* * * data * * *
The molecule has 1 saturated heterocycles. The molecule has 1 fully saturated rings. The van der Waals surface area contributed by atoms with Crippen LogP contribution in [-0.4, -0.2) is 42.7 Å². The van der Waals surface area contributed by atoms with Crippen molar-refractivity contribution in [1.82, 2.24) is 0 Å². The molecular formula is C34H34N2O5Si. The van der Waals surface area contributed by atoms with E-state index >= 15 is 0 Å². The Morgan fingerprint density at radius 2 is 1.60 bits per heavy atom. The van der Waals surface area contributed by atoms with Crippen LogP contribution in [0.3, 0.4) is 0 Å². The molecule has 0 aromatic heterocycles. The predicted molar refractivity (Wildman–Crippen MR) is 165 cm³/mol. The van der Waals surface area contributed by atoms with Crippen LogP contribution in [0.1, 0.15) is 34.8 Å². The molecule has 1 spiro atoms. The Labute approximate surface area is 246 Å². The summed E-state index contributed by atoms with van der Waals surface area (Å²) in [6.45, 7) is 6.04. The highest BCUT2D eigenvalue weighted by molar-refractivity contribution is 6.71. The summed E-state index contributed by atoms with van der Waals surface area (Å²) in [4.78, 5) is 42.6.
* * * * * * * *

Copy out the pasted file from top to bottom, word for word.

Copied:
The molecule has 1 saturated heterocycles. The molecule has 1 fully saturated rings. The van der Waals surface area contributed by atoms with Crippen LogP contribution in [-0.4, -0.2) is 42.7 Å². The van der Waals surface area contributed by atoms with Crippen molar-refractivity contribution in [1.82, 2.24) is 0 Å². The molecular formula is C34H34N2O5Si. The van der Waals surface area contributed by atoms with E-state index >= 15 is 0 Å². The Morgan fingerprint density at radius 2 is 1.60 bits per heavy atom. The van der Waals surface area contributed by atoms with Crippen LogP contribution in [0.3, 0.4) is 0 Å². The molecule has 0 aromatic heterocycles. The predicted molar refractivity (Wildman–Crippen MR) is 165 cm³/mol. The van der Waals surface area contributed by atoms with Crippen LogP contribution in [0.1, 0.15) is 34.8 Å². The molecule has 1 spiro atoms. The Labute approximate surface area is 246 Å². The summed E-state index contributed by atoms with van der Waals surface area (Å²) in [6.45, 7) is 6.04. The highest BCUT2D eigenvalue weighted by molar-refractivity contribution is 6.71. The summed E-state index contributed by atoms with van der Waals surface area (Å²) in [4.78, 5) is 42.6.